I know it’s like 10 degrees outside. But as I laid there with my eyes closed, I could easily imagine that it was early spring. And that the air outside was lukewarm cool and moist, and filled with the smell of freshness and mud and life. And I just soaked it in. It was so refreshing and invigorating.
I didn’t want to open my eyes and see the cold, frozen earth. I didn’t want to see all the chores that needed to get done and the piles of stuff to put away. So I laid there for about 2 minutes and imagined that I was camping in the springtime and that there was nothing to do but enjoy the moment. It was a good 120 seconds. And then I got up and did a load of laundry. Ah, back to the daily grind.
It’s the little things. Notice and remember the blessings in each day. It’s just a fact that your feelings follow your thoughts. If you focus on what you didn’t do, can’t do, didn’t get, and don’t have, you’ll get depressed and frustrated. But if you look for and focus on the blessings that God has poured out on you, big and small, you’ll find that your attitude is more thankful and peaceful. And you’ll feel like, I can do this, even if it’s difficult. Because God is with me and there are so many good things to be thankful for. James 1: 17: “Every good and perfect gift is from above. . .”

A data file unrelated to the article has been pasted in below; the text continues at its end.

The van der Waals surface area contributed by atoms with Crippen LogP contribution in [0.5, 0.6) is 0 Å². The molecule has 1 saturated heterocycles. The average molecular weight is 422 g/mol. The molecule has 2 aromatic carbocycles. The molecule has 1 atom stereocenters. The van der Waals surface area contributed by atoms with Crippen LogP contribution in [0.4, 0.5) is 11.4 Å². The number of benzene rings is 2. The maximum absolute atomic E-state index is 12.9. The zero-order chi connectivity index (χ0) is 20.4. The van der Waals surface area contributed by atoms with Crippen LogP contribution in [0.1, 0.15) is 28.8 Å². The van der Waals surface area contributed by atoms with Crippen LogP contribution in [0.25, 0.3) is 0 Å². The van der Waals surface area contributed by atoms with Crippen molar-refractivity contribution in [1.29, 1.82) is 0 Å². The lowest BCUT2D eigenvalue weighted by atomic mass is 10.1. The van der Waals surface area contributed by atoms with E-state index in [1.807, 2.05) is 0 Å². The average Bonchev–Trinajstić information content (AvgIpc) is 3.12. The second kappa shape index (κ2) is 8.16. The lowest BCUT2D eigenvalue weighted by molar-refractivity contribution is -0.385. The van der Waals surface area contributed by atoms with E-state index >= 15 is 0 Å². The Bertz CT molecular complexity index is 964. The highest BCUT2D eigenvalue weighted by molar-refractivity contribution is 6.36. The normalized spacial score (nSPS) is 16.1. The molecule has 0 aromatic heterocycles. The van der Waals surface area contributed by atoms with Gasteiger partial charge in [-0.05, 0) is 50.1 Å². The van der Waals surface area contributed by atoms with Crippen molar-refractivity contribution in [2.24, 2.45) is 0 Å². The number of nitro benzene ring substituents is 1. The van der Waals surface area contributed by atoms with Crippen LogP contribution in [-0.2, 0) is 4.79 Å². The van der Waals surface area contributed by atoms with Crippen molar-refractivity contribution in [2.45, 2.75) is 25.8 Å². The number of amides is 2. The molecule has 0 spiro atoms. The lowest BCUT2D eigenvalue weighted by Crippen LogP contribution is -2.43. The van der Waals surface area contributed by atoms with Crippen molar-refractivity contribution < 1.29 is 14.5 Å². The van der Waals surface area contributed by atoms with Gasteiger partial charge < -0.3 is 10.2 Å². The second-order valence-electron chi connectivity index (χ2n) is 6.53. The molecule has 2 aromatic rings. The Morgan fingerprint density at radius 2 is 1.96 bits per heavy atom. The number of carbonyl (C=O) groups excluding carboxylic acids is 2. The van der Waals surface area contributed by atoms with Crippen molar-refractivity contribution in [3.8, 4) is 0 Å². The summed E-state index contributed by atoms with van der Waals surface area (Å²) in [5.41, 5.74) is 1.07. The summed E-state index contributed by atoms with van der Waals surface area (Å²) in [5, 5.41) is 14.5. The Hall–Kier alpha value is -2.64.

Anyhow, enough of my nostalgic reminiscing. Let go of your expectations, do the job that needs to get done, and learn to enjoy the little things. Oh, and one other big lesson. Lesson #4: Learn some humility. As a parent, I have learned (and continue to learn) that there is no place for pride (unless you want to take a giant fall).
When I had my first child, parenthood seemed easy and clear-cut. It was something I could handle with ease because I was so well-read and educated. I remember thinking that my children were going to be innately smarter. After all, I had attended graduate school and read all the parenting books. They would talk early, walk early, and toilet train early.
Oh, yes, God has ways of keeping us humble! Not only did my children not do these things early, one of them was still barely understandable at four years old. Only his older brother could understand him. Jason and I would often have to say, “Kody, come here and tell us what Hunter is trying to say!” And he would get it right nearly every time, while we couldn’t understand a word of it. And my first two waited until they were over three to graduate to big boy pants. We have to see what happens with my third son. But I’m not holding my breath this time. And I’m certainly not feeling smug anymore. If only humble pie tasted like chocolate!